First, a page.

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Guitar Wiring 101 : DIY Fever Building my own guitars, amps and pedals

DIY Fever Building my own guitars, amps and pedals

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Guitar Wiring 101

Table of Contents
Single coil wiring: what can you do with single coils and how to wire a Strat Humbucker wiring Les Paul: how to wire a Les Paul or similar guitar Humbucker wiring 4 conductor: how to wire 4-conductor pickups Coil-tapping: how to take advantage of coil-tap and get more sounds Multi-pole switches: how to get the best out of a Super switch Volume controls: how do volume controls work Tone controls: how do tone controls work and how to make them better No-load tone pots: what are no-load pots and how to make your own Treble bleed: what are treble bleed circuits and which one is the best (for me)
Single coil wiring

Single coil pickups are the simplest to wire because they typically have only two leads hot and ground. Some humbuckers have their coils connected internally and are pretty much the same to wire as single coil pickups. Thats why we will call them both two conductor pickups. Ground leads are typically connected to a common grounding point and hot leads are switched in and out of the circuit. Lets take a look at standard Strat-style switch.

Note: looking from the terminal side, bridge terminal is the one closer to neck pickup!

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Guitar Wiring 101 : DIY Fever Building my own guitars, amps and pedals

It usually has 8 terminals two poles with 4 terminals each. Each pole has one common terminal and 3 switched. The first thing you want to figure out is which terminal is common. Note that terminal on the left is connected to the lever all the time thats our common terminal. Represented as a schematic, each pole would look like this.

The only difference between 3 and 5 way switches is that 5 way switch connects two terminals with the common in positions 2 and 4: center and one outer terminal. Schematic above shows position 2 that connects both bridge and middle terminals; image below shows how its typically represented on diagrams.

To wire three two-conductor pickups we only need one pole. Common goes to volume pot input and 3 switched terminals are connected to pickup outputs. That way, we will select one pickup in positions 1-3-5 and two pickups wired in parallel in positions 2-4. When middle pickup has reverse polarity, noise will cancel out in positions 2-4 and they will be wired in so called humbucking mode. We will use the remaining pole to switch tone pots. Typical strat wiring has two tone controls one for middle and one for neck pickup. We want to switch neck/middle tone control on when neck/middle pickup is on. To do this, common terminal of the second pole is connected to the common terminal on the first pole (pickup output) and neck and middle terminals of the second pole are connected to their respective pots. When neck pickup is on, the second pole will switch the output to the neck tone control as intended. What happens in position 4 (both neck and middle pickups on)? Both pots will be switched on and will be in parallel. Moving any tone pot would change the overall resistance to the tone cap and change the tone. The result is below:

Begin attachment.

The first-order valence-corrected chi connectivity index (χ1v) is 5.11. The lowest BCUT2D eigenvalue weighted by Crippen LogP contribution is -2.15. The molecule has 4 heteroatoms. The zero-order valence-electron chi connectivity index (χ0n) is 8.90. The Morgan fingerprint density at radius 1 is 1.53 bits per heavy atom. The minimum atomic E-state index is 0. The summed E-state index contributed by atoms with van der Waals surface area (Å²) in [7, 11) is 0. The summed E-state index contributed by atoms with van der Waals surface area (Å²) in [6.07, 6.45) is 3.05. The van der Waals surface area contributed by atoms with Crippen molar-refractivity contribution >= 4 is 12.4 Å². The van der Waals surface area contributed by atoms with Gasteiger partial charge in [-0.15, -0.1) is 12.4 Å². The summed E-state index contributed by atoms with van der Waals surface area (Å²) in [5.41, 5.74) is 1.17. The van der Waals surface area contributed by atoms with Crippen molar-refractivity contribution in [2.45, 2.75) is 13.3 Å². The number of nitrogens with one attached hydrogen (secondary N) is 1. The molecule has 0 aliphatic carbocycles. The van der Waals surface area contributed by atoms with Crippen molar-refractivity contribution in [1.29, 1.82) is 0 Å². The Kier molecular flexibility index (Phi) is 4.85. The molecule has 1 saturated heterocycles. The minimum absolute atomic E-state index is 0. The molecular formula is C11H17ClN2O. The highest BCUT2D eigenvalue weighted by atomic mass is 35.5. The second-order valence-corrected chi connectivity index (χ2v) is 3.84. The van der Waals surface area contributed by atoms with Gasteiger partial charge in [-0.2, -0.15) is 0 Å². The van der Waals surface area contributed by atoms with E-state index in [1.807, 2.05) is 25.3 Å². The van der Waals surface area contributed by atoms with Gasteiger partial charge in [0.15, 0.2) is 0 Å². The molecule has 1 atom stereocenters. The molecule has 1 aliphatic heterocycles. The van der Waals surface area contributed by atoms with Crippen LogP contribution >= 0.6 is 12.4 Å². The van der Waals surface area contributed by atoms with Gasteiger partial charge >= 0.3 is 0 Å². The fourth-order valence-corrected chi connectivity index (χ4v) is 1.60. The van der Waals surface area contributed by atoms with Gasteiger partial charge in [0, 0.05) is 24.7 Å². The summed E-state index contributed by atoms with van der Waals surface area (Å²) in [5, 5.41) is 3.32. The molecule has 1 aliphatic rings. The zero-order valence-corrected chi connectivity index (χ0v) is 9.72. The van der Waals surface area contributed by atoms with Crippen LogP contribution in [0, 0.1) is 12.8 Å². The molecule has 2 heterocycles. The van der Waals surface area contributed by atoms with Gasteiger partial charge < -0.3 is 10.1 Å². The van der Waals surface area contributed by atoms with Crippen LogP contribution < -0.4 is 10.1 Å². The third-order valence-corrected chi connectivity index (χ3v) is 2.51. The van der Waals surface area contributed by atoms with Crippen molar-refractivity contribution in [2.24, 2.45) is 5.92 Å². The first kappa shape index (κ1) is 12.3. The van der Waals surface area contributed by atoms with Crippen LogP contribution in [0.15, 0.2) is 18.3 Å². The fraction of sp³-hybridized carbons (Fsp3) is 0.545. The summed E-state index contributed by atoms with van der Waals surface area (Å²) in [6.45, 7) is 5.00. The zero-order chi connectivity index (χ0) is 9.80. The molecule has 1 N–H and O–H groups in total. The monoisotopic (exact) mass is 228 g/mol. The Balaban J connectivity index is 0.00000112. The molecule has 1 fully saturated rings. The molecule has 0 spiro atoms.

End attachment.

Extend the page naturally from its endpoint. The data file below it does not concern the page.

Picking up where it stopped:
Humbucker wiring Les Paul

Les Paul style pickup selector switches are simple and easy to wire. Complicated part about wiring a Les Paul is having separate tone and volume controls for both pickups and having longer leads between control cavity and the switch.

Ill go through standard Les Paul wiring and explain what happens in each position. Common is connected to ground and out goes directly to the jack. Lead position (bridge pickup only): switch connects neck pickup to the common lug (ground) but leaves bridge pickup in the circuit. Middle position (both pickups): nothing is connected to the common lug which means that both pickups are left in the circuit. Since both pickups are grounded and both their hot leads are connected to output, we have them connected

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Guitar Wiring 101 : DIY Fever Building my own guitars, amps and pedals

in parallel. Dont mistake this with internal series connection in each humbucker. Coils are connected in series but two humbuckers are paralleled. Rhythm position (neck pickup only): similar to Lead position, bridge pickup is shorted to ground which leaves us with neck pickup only. Note: unlike Strat-style wiring, volume and tone controls come before the switch and switch output goes directly to the jack.
Humbucker wiring 4 conductor

4-conductor humbuckers are fun to wire because they offer many combinations to play with. Some pickups have another bare wire which is there for shielding and should always be grounded. Manufacturers have their own color code, so make sure you find the right color code before connecting anything. Below is color code diagram for common pickup manufacturers.

To verify that you got the leads right try to measure DC resistance across each pair of leads. Leads that belong to the same coil should measure a couple of kilo ohms, and if they dont they should measure infinity.